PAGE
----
The original question was about Monitoring Hard Drives… something that’s always SMART to do. Last week, I chkdsked my D drive and discovered I have 16kb in a single bad sector. Windows did an admirable job at recovering the data that was sitting on / around the affected area. I was looking longingly at a newer system from Dell (provided its desktops are still top-notch). SATA seems like a solid upgrade from my ATA-100 drives. Its SATA II, RAID 0, 500 gigabyte setup seemed nice – and tremendously overpriced. I believe that next year will be the optimal time to upgrade (new processor, RAM, video, PCI, etc.). But is SATA II palpably faster than good ol’ ATA? Do I dare do SCSI?
Lockergnomie Jeff Anderson:
I work in Computer Services for a University and we have approximately 200 PCs and 40 Macs in our labs for student use. I have used Deep Freeze for the PCs and MacShield for the Macs for five years now and they don’t necessarily reimage the machine but they do revert it back to a base system state similar to GoBack. Our machines receive quite a bit of use but I haven’t noticed any more drive failures from using the software in the labs than on machines for the Faculty that doesn’t contain the software. I would highly recommend these products and suggest that David just keeps a few extra drives around for when one goes down, which seems to happen sometimes without warning. When this happens I replace the drive with a spare and use Norton Ghost for the PCs to reimage the machine and it will be up and running in about 20 minutes. For the Macs I also keep an image and use PSU Blast Image from Penn State University to reimage the drive. We usually have a three-year turnaround on our machines in the labs and I will need to replace on average three hard drives for about 240 machines in the three years. Personally I don’t find this excessive and it is quick and painless to do.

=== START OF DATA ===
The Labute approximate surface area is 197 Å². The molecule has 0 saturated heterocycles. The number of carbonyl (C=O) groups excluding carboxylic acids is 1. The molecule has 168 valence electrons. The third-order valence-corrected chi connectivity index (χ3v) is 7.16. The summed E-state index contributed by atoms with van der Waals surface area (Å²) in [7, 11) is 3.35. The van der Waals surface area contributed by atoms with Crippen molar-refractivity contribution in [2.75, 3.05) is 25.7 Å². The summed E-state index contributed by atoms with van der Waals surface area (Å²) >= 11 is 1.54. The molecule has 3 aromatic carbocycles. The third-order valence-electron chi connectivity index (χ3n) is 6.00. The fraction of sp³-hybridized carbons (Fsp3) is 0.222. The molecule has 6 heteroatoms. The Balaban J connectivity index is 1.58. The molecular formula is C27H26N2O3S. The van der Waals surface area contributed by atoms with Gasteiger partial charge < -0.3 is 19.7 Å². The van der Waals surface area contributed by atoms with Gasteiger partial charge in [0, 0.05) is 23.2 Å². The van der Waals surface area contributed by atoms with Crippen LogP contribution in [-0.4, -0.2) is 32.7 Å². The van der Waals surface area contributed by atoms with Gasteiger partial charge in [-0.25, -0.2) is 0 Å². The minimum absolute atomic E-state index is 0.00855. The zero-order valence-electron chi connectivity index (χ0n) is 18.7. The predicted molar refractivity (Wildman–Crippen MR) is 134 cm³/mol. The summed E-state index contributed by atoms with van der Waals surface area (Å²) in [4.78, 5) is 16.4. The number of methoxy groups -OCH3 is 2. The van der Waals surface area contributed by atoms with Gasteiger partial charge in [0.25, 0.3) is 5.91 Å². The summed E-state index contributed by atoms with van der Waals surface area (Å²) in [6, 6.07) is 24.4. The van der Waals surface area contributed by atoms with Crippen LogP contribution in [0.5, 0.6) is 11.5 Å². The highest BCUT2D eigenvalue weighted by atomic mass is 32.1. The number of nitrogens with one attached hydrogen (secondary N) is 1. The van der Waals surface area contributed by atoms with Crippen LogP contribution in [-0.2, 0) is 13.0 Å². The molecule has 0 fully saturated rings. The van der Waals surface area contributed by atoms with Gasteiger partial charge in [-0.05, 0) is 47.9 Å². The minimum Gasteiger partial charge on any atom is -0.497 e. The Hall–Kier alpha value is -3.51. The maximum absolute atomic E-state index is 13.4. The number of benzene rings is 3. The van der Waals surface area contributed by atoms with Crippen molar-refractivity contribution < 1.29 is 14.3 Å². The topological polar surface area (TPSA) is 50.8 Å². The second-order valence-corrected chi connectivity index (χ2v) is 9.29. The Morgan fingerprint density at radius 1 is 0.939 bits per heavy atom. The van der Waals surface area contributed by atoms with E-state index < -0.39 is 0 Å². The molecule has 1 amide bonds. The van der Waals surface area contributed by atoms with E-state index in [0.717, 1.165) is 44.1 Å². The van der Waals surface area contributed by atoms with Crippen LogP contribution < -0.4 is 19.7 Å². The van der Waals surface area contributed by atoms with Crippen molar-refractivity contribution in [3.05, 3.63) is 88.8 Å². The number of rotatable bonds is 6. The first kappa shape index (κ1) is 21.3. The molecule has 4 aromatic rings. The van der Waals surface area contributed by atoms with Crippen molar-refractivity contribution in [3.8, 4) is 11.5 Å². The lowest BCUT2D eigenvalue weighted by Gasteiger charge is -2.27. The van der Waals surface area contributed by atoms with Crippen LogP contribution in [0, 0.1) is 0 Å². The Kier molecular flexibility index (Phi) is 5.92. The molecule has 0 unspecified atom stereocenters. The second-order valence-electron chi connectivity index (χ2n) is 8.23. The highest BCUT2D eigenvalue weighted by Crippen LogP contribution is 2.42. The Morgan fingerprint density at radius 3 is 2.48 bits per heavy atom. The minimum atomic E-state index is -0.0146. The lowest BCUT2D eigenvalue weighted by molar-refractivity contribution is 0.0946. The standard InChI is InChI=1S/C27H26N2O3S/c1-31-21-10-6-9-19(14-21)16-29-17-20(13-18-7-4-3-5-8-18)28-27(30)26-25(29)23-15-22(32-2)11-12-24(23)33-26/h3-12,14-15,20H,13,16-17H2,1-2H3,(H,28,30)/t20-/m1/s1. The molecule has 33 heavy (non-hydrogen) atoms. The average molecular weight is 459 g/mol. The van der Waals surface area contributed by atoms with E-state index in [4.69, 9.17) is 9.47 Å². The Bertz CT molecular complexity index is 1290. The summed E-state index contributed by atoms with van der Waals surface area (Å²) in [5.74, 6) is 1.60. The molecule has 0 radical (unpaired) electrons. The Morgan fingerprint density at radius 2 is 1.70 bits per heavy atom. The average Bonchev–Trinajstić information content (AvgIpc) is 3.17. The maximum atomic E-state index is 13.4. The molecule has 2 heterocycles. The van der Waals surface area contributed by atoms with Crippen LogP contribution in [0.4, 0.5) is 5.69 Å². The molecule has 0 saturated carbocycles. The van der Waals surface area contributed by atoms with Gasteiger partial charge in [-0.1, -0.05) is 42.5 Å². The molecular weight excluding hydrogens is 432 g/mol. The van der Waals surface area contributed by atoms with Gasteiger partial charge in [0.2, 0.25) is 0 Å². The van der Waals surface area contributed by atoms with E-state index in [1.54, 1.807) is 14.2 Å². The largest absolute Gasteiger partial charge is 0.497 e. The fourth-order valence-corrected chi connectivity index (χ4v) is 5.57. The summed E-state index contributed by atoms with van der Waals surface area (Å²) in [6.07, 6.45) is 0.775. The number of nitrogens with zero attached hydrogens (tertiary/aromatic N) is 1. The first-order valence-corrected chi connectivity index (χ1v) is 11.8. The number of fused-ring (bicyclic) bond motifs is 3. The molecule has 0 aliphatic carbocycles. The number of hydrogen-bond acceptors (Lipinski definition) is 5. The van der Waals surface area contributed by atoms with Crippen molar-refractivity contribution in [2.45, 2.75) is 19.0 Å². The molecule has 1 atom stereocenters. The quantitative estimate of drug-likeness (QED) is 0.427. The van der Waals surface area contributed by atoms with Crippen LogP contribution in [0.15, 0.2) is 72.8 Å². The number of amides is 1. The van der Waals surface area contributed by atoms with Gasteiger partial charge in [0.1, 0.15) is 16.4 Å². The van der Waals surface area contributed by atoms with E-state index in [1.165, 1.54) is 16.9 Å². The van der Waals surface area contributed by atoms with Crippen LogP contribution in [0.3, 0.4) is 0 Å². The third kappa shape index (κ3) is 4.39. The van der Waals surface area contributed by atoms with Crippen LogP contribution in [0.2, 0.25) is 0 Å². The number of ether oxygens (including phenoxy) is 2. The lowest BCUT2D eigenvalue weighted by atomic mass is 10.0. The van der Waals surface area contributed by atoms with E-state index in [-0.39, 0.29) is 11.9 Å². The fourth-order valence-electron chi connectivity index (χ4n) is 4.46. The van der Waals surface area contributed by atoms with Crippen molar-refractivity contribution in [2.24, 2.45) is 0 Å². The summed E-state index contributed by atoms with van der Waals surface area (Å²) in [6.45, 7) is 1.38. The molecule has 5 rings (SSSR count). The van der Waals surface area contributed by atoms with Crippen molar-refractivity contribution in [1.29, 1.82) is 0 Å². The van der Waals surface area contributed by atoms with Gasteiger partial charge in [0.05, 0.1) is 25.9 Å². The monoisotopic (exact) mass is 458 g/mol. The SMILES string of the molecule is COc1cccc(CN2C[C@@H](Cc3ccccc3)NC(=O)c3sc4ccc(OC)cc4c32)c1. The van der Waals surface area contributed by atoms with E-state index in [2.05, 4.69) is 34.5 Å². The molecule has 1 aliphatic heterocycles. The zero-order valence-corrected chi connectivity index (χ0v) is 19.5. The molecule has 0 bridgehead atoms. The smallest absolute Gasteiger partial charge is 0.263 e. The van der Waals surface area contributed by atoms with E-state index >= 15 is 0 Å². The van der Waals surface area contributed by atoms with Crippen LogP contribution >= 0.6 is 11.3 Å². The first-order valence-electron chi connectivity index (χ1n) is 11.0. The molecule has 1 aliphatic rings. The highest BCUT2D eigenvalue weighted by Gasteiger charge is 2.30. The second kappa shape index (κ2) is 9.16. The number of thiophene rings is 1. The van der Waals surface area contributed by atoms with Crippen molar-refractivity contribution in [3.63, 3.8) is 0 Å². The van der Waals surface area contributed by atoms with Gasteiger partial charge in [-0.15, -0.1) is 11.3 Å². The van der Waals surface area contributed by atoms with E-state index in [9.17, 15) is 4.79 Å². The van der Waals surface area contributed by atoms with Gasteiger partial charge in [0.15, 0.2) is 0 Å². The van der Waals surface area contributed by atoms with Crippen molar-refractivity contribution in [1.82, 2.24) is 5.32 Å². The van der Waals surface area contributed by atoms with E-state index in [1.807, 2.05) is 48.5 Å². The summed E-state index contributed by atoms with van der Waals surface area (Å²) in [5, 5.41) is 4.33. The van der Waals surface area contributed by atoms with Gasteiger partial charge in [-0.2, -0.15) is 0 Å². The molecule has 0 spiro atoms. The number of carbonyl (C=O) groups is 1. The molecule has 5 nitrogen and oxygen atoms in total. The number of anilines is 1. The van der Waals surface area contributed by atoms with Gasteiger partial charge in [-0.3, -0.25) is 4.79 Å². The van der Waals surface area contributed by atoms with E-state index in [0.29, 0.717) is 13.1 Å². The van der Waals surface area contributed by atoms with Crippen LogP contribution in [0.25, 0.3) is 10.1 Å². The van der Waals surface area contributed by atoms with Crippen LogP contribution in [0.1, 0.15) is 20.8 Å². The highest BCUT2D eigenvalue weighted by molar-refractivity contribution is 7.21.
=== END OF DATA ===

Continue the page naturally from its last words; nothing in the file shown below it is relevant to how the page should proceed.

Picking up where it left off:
Lockergnomie Steve Taylor:
Instead of re-imaging every day, he should use some lab management software that will accomplish the same thing. We use software called Deep Freeze, made by Faronics. It’s really pretty cool – this software does not restrict users in any way at the desktop. They can do whatever they normally do as they’re using the PC (install spyware, delete crucial system files, etc.), but on the next reboot, everything is reset to where it was, just as if you just re-imaged. If you’re worried about wear-and-tear on your hardware, this is a great solution.
Lockergnomie Davis McCarn:
For checking drives periodically, HDTune will check the SMART attributes and offers a diagnostic read test as well as a benchmark. It is free for personal use; but, you might want to check its site for an educational license. HDDhealth and HDTemp are also useful and free for home use. Restoring a drive image every night is going to reduce the life of the drives slightly and, to my mind, may be overkill. I might suggest that a little studying of ERUNT would allow for the automatic restoration of the system’s registry, thereby undoing any changes made by the students combined with a file cleanup utility to delete temporary files would accomplish virtually the same task. Another concern that just occurred to me is that restoring an image every night precludes any updates and, since the bulk of MS’s patches are to plug security holes, I worry about its system’s vulnerability.